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Casual Dress Trend Continues
A perennial topic faced by HR and line folks alike in many organizations revolves around your organization’s dress code or personal appearance policy. I can almost see your heads nodding and your eyes rolling.
We no sooner think (or convince ourselves) that everyone is on the same page, when HR (typically) is informed that someone is wearing what might be considered beach attire or worse.
Where are dress code policies headed these days?
A recent survey by Robert Half Finance & Accounting revealed that 74% of CFOs said their accounting and finance departments have a somewhat or very casual dress code. Nearly a quarter (23%) observed that business attire guidelines have relaxed over the last five years, compared to 16% who reported a more formal dress environment.
A similar survey by OfficeTeam have found that 56% of employees preferred to wear a more relaxed work attire, and most employees (86%) reported they like casual dress codes because they can wear more comfortable clothes.
However, about one in four respondents (23%) said their company policy isn’t always clear about what attire is acceptable, and 41% admitted they’re at least sometimes unsure about whether clothing is office-appropriate. Hence, to eliminate that uncertainty, nearly half (48%) choose to don a uniform.
What should one do?
A Three Point Answer
Here’s a three-point answer to consider (all three points are equally important). First, check to see if you have a dress code or personal appearance policy. If not, you might contact your HR rep and inquire about creating one. No HR rep? No worries – you can easily draft it yourself. There are plenty of sample templates you can use as your starting point. Google ‘sample dress code policy’ or visit http://www.shrm.org.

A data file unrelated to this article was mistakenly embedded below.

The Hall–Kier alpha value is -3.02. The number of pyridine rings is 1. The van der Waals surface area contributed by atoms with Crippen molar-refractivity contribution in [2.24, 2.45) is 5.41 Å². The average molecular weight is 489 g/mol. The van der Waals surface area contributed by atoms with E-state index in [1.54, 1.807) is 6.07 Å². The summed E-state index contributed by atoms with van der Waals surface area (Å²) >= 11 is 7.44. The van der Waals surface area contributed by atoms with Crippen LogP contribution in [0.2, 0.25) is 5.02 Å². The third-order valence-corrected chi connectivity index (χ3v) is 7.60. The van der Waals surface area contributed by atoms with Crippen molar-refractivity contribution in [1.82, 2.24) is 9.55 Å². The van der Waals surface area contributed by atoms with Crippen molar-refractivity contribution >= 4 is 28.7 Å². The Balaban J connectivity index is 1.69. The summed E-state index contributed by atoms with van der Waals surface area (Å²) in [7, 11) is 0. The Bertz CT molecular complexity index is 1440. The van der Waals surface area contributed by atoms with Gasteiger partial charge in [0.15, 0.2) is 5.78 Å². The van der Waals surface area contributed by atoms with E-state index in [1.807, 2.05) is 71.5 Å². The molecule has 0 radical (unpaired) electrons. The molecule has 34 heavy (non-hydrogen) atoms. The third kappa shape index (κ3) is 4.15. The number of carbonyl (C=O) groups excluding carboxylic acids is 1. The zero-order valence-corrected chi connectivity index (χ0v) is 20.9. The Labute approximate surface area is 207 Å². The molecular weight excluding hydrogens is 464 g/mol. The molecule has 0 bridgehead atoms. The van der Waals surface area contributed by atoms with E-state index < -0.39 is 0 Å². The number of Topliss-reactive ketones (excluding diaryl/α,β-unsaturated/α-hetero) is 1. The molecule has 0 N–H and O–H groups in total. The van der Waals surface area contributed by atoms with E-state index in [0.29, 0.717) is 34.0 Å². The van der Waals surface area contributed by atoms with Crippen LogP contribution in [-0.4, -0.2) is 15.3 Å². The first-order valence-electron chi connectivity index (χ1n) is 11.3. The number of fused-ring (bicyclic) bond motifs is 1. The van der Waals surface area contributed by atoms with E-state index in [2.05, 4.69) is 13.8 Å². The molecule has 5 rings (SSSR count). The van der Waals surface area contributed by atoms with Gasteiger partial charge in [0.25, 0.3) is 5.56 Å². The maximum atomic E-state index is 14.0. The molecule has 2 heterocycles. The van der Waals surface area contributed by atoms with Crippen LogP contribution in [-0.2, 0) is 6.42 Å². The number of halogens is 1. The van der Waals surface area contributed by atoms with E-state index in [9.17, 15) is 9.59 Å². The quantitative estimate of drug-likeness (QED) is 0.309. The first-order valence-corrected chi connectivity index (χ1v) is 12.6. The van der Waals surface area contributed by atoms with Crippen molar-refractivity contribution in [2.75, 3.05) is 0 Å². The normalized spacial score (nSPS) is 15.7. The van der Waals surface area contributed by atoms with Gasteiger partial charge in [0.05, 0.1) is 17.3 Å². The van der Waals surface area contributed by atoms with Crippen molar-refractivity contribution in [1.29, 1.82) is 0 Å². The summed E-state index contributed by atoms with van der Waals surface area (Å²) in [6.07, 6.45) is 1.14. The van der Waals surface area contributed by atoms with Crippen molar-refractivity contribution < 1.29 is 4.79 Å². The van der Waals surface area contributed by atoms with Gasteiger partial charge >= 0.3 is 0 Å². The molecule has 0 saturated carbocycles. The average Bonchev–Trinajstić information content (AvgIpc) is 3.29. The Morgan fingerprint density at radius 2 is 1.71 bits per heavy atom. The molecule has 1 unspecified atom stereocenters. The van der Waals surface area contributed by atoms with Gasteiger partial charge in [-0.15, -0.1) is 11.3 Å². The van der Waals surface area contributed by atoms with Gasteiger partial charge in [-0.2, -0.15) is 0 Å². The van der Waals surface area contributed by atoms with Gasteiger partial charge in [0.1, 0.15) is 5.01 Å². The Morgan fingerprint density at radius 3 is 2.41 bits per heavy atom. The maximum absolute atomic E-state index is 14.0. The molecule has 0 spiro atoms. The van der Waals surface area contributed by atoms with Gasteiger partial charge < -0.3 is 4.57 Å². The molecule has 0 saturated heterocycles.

List which articles of clothing are and are not acceptable. Include pictures of what is and is not appropriate to wear to work. Try to eliminate or at least minimize the guesswork around this topic.
You will be in a stronger position to affect some change if you have a policy which supports the business casual dress policy (if that’s your intended policy). Second, you will need to rally your fellow leaders to your cause. Unless you are all on the same page, you won’t have a leg to stand on. Third, then you and your fellow leaders need to agree to enforce the policy – and figure out ‘who’ will enforce the policy. Consider each employee’s immediate supervisor. A good policy should outline the consequences for non-compliance. For example, if a leader informs her employee that he is not dressed according to the dress code, she could send him home to change. In some organizations, doing this also triggers a ‘tardy’ or an ‘absence’ which may be a ‘chargeable’ occurrence (a double whammy), which serves as a deterrent.
Again, the ‘consequence(s)’ need to be spelled out in your policy and communicated to all employees in advance.
Final piece of advice on policy enforcement: if your policy is not enforced, then why have it to begin with?
Brandi Britton, a district president for OfficeTeam states, “Besides following official company policies, employees should pay attention to the wardrobes of managers and colleagues. If you’re uncertain about whether it’s ok to wear something to work, it’s best to play it safe by skipping it.”
Something else to consider is that there may be some ‘generational’ implications/perceptions. Some organizations’ cultures stress more ‘inclusiveness’ than others, and, as such, more casual dress may be viewed by some as a way to express their individuality, thereby providing the organization with an opportunity to exercise more inclusiveness.
And naturally, a personal appearance policy would be incomplete without mentioning your organization’s stance toward tattoos and body piercings.
A litmus test we could all ask ourselves is, ‘What’s in the best interest of our customers?’ If we truthfully and thoughtfully answer this question, it likely will influence us to make the right call.